Dealing With PCOS
PCOS or Polycystic Ovary Syndrome is a common hormonal disorder that is said to affect menstruating women between 11 to 45 years of age. Dr Priyanka Batra, Senior Consultant, Gynaecology and Gynae Oncology, Medanta – The Medicity, confirms that on a daily average, approximately 20 percent of the women she sees, come with signs and symptoms of PCOS.
So, what is PCOS? It is a hormonal disorder that occurs when there is an imbalance in the level of estrogen and progesterone, the sex or reproductive hormones in a woman’s body. This imbalance creates cysts in the ovaries which disrupt its functions of making the egg, that is released each month during the menstrual cycle. With PCOS, the development of the egg can be disrupted or it may not be released during ovulation, as it should.
Doctors say PCOS is adversely affected by bad food habits, lack of exercise, mental stress, erratic sleep and meal timings which disturb the body clock. Hence social factors play an important role in the presentation and worsening of PCOS.
Factors That Escalate PCOS
If immediate family members have PCOS, there are higher chances of being detected with it.
Insulin is the hormone produced by the pancreas that converts sugar in the blood into stored energy. When the body becomes resistant to insulin, blood sugar levels stay high and the conversion to energy does not occur. This is a vicious cycle and leads to even more production of insulin. When the body secretes too much insulin, it activates more androgen (male hormone) production that may affect the ovaries. Ovulation or formation, growth and rupture or release of the egg may be impacted.
Excess fat in the body increases insulin resistance and leads to worsening of PCOS.
How Is PCOS Detected
Symptoms often start appearing when a girl hits puberty or a few years later. These symptoms differ from person to person; it must be remembered that each patient is unique and may have some complaints, but not all of them.
Common reasons young girls and women seek medical help for are:
- Irregular, delayed or heavy periods
- Abnormal and excessive hair growth on the face, breasts, mid line of the stomach, back, thumbs, or toes (also known as hirsutism)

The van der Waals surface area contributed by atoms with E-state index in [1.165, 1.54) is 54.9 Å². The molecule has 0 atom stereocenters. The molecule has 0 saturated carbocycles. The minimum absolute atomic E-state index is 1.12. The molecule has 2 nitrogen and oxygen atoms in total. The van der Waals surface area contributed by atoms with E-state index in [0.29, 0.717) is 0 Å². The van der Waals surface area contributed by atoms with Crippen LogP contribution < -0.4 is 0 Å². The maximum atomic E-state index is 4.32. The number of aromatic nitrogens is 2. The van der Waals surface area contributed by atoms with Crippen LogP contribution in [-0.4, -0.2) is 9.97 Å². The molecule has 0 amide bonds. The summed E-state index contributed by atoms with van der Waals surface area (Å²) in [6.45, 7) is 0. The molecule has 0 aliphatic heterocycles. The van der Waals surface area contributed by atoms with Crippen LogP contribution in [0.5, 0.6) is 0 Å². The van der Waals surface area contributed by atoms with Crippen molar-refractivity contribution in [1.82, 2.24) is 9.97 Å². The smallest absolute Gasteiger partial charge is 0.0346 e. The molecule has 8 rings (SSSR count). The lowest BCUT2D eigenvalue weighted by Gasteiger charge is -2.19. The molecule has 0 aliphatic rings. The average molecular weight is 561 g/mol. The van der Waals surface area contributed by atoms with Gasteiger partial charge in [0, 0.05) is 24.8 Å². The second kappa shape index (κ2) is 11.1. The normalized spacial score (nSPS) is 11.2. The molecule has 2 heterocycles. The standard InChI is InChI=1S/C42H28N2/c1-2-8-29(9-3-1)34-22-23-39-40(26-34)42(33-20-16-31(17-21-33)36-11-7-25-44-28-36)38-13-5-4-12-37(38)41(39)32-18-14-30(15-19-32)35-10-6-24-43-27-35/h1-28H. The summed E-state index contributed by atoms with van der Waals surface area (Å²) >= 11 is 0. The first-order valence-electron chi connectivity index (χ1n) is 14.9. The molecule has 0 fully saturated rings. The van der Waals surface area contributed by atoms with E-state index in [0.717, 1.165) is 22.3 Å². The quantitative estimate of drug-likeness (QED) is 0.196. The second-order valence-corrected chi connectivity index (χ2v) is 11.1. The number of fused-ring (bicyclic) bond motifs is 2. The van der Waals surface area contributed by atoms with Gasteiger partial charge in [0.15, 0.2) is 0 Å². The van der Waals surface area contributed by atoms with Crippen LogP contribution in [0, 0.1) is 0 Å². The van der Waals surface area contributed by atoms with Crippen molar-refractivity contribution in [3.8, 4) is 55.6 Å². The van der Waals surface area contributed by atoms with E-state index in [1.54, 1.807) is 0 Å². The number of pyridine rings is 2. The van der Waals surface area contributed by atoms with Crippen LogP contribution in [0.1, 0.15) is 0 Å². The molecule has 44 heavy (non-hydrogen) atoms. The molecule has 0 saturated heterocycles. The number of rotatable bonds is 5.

- Scalp hair loss
- Pigmentation around the base of the neck
- Weight gain
Hormone levels, diabetes and lipid profile screenings and tests such as ultrasounds must be done to support the diagnosis. The clinical presentation combined with test results often confirms the diagnosis of PCOS.
Complications of PCOS
If PCOS remains undetected and untreated, there are certain long-term complications. These include:
- High blood pressure
- Anovulation (failure of the ovaries to release egg cells)
- Unusual uterine bleeding
- Depression and anxiety
- Uterine cancer
How is PCOS managed?
Amid talking to two young women diagnosed with PCOS, Dr Shradha Chaudhari, Senior Consultant, Gynaecology and Gynae Oncology, Medanta clears the air about this disorder. PCOS is chronic in nature just like diabetes and blood pressure. It cannot be cured. However, it can be ‘managed and controlled.’
Dr Chaudhari says there are six main mantras every PCOS patient must follow.
Since weight gain worsens PCOS, it is advised to keep weight in check. Doctors say that more often than not, menstrual cycles get somewhat regulated once women maintain healthy weight. Body mass index (BMI) must be around 22.
This means eating and sleeping at a regular time on a daily basis. Creating a timetable helps. Fixed meal timings and sleep/wake timings allow the body to secrete hormones in the correct amounts, at the right time.
Taking up any physical activities like swimming, cycling, walking will help the body. One must dedicate at least 30 minutes daily to a good physical workout.
Diet and nutrition play a vital role in managing this disorder. Dr Chaudhari believes that a healthy diet plan along with a dietician’s advice can help women with PCOS to understand foods that are good or bad for them.
Mental and physical stress can cause hormones to be secreted in an erratic fashion, worsening signs and symptoms of PCOS. Effort must be made to reduce this trigger.
It is important to know that one must not wait for periods endlessly. Periods should happen at least once in 60 days. Women who do not get periods for long intervals are at higher risk of developing uterine cancer in later life.
Role of Medication
According to Dr Chaudhari, medications for this disorder are tailored as per each patient’s needs. Medicines can be used to induce periods, regularize periods, control acne and unwanted body hair and keep blood glucose and insulin levels in check. It must be remembered that while on medicines, there will be relief. However, on stopping medicines, symptoms reappear. Girls require medication for period issues, weight issues and for unwanted body hair and acne. If planning a baby, a woman may need expert opinion and assisted reproductive techniques. However, spontaneous conception is not uncommon among women with PCOS.
Women with heavy or prolonged periods must seek the opinion of a gynaecologist. Diabetes and a deranged lipid profile (excess levels of cholesterol and triglycerides levels) must be watched for and screened annually.
To summarize, Dr Chaudhari adds that being aware of PCOS and good self-discipline is the key to its successful management throughout life.
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